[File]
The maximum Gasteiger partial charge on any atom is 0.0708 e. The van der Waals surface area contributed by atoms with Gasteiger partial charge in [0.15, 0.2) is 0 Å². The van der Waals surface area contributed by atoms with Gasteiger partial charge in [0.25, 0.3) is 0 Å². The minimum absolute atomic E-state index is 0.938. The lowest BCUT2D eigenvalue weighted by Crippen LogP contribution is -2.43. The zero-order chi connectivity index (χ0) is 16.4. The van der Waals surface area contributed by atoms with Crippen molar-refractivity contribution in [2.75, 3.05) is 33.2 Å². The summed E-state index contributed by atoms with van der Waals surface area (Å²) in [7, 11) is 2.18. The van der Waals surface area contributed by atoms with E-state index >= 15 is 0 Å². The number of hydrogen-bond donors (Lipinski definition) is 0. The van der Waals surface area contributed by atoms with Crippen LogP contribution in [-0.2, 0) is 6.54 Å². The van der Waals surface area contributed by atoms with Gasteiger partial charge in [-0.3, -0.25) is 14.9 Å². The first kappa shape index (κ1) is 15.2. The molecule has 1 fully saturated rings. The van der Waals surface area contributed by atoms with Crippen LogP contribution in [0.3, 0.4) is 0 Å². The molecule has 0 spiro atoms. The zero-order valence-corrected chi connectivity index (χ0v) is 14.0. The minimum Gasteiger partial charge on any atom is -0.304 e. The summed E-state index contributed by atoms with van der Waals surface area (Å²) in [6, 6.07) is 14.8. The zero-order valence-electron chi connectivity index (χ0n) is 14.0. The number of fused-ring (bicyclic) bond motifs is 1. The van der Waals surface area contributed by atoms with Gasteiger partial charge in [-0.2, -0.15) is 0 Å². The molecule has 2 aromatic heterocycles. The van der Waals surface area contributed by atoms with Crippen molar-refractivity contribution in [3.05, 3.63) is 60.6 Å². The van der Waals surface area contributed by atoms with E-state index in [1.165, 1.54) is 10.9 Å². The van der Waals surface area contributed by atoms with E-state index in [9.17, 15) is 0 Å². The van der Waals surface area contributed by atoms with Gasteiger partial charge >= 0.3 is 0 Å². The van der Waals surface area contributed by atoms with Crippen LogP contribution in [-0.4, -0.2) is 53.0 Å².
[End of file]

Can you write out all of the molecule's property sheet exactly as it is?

The maximum Gasteiger partial charge on any atom is 0.0708 e. The van der Waals surface area contributed by atoms with Gasteiger partial charge in [0.15, 0.2) is 0 Å². The van der Waals surface area contributed by atoms with Gasteiger partial charge in [0.25, 0.3) is 0 Å². The minimum absolute atomic E-state index is 0.938. The lowest BCUT2D eigenvalue weighted by Crippen LogP contribution is -2.43. The zero-order chi connectivity index (χ0) is 16.4. The van der Waals surface area contributed by atoms with Crippen molar-refractivity contribution in [2.75, 3.05) is 33.2 Å². The summed E-state index contributed by atoms with van der Waals surface area (Å²) in [7, 11) is 2.18. The van der Waals surface area contributed by atoms with E-state index >= 15 is 0 Å². The number of hydrogen-bond donors (Lipinski definition) is 0. The van der Waals surface area contributed by atoms with Crippen LogP contribution in [-0.2, 0) is 6.54 Å². The van der Waals surface area contributed by atoms with Gasteiger partial charge in [-0.3, -0.25) is 14.9 Å². The first kappa shape index (κ1) is 15.2. The molecule has 1 fully saturated rings. The van der Waals surface area contributed by atoms with Crippen LogP contribution in [0.3, 0.4) is 0 Å². The molecule has 0 spiro atoms. The zero-order valence-corrected chi connectivity index (χ0v) is 14.0. The minimum Gasteiger partial charge on any atom is -0.304 e. The summed E-state index contributed by atoms with van der Waals surface area (Å²) in [6, 6.07) is 14.8. The zero-order valence-electron chi connectivity index (χ0n) is 14.0. The number of fused-ring (bicyclic) bond motifs is 1. The van der Waals surface area contributed by atoms with Gasteiger partial charge in [-0.2, -0.15) is 0 Å². The molecule has 2 aromatic heterocycles. The van der Waals surface area contributed by atoms with Crippen molar-refractivity contribution in [3.05, 3.63) is 60.6 Å². The van der Waals surface area contributed by atoms with E-state index in [1.165, 1.54) is 10.9 Å². The van der Waals surface area contributed by atoms with E-state index in [9.17, 15) is 0 Å². The van der Waals surface area contributed by atoms with Gasteiger partial charge >= 0.3 is 0 Å². The van der Waals surface area contributed by atoms with Crippen LogP contribution in [-0.4, -0.2) is 53.0 Å².